Indian cinema has grown by leaps and bounds over the years as mainstream films get massive viewership and openings at multiplexes across the country. But gauging the success of Bollywood only by looking at the crush of fans outside an average multiplex in urban India would be unfair. We need to look beyond, and go back in time a little, for before the wave of multiplexes hit urban India, there was this thing called the single-screen cinema: a quaint remnant of our cinematic history that is, as it turns out, still holding together, even if barely. Most of these erstwhile entertainment hubs in Delhi have now either shut down or are on the verge of closure. Some have been acquired by big names such as PVR and Big Cinemas, while others are yet operating independently, continuing their struggle for survival.
Some of the first single-screen cinemas in Delhi sprang up in the Connaught Place region back in the day. The four main players here were Regal, Rivoli, Plaza, and Odeon. While Rivoli and Plaza are now PVR Rivoli and PVR Plaza respectively, Odeon has now become Big Cinemas: Odeon.
Regal has tried to stay true to its roots, and has remained unchanged in the face of widespread acquisition all around it. The first film to be screened here was Gone with the Wind way back in 1939. It belongs to an era when movie stars would frequent cinema halls to promote their films, and not appear on every reality show on TV to do so. Startling silence during the screening of a Salman Khan film might be an indication that things are not going too well.
“Popular movies used to run here for 20-25 weeks at a time, and now we change movies every second or third week. People have numerous options to watch a movie now, and they choose to do so at expensive places because they have the money to do so.”
He says, “People have numerous options to watch a movie now, and they choose to do so at expensive places because they have the money to do so.” He concedes that this particular cinema might soon have to get the multiplex facelift in order to survive in the face of increasing competition. “We cannot survive on nostalgia alone, as we have a staff of people to pay. Other expenses such as electricity bills etc. are also quite high. So there is a slight chance that we will soon be taken over by a corporate entity.”
Another aspect that has changed the dynamics of the market is the way movies are distributed. Verma adds, “Decades ago, if a movie was to release in Connaught Place, a distributor would sell it to only one of these four main halls, while the other venues would be sold other movies. This meant we had exclusivity, which translated to greater viewership. There was also a minimum four week contract, which meant every movie ran here for a month at least.”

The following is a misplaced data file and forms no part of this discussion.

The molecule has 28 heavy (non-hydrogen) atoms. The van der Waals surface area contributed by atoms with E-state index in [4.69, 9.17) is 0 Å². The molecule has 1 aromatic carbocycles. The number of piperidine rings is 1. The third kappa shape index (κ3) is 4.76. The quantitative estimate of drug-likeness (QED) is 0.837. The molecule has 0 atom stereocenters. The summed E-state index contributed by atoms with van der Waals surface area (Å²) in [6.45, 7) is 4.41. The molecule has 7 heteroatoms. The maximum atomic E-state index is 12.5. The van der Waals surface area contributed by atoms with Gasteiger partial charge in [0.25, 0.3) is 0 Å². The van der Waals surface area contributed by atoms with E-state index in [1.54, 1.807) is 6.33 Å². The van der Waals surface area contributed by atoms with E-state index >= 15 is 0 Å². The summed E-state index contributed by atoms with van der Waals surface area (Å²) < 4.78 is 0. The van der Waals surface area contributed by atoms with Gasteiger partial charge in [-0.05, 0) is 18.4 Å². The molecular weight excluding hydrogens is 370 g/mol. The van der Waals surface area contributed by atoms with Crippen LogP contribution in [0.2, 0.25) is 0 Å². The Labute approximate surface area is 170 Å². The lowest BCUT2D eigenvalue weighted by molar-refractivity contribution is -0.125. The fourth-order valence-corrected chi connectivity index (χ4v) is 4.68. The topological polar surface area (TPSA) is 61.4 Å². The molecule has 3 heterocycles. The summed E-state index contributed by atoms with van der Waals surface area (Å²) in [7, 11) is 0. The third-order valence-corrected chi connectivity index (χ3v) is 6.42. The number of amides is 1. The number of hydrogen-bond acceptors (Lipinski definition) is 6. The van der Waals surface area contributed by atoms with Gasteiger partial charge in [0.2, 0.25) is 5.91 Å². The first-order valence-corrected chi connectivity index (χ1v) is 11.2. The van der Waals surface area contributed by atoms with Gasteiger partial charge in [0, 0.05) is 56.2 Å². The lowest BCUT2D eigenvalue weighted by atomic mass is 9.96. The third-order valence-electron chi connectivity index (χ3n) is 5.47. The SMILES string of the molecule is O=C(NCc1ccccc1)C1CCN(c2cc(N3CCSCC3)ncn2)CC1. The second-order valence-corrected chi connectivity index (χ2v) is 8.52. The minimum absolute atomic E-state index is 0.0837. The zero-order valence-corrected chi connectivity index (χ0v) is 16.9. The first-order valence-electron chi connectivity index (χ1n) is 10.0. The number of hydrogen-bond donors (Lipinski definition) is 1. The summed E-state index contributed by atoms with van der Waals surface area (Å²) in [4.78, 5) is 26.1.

Although many tourists come here to visit for an old-world charm, some choose to visit purely out of a sense of nostalgia. Prakash Sharma, a 70 year old businessman says, “My first memories of watching a movie are at Regal. So every once in a while, I watch a movie here or just stop by when I’m in the area.”
On the other hand, with a more corporate setup, refurbished venues such as PVR Rivoli might be losing touch with their past. The duty officer here, Mohit, has been here for a year but knows little to nothing about the history of the hall. He says, “New people get employed very frequently, and many are transferred every now and then. So we don’t have always get time to keep ourselves updated with everything.”
Connaught Place is not the only location with historically rich cinemas in the capital. While its pivotal location has helped venues like Regal remain slightly relevant, multiple ones have had to shut down right in the neighbourhood: in Paharganj, for instance.
Nestled in its cramped lanes are remains of single-screen theatres that also date back to pre-independence India. Khanna cinema, which was shut down years ago, now lies in ruins. Another, Imperial cinema was recently closed as well. Imperial cinema is one of the oldest halls here and locals estimate that it was established in the 1930s. Having relied on screenings of Bollywood movies from the 1990s or sleazy horror flicks during its last years, the hall had to shut down recently. Neeraj, a shopkeeper in the area says, “We don’t know the exact reasons, but it would be safe to assume that Imperial had to shut down due to heavy losses. We saw fewer and fewer people visiting with passing time.”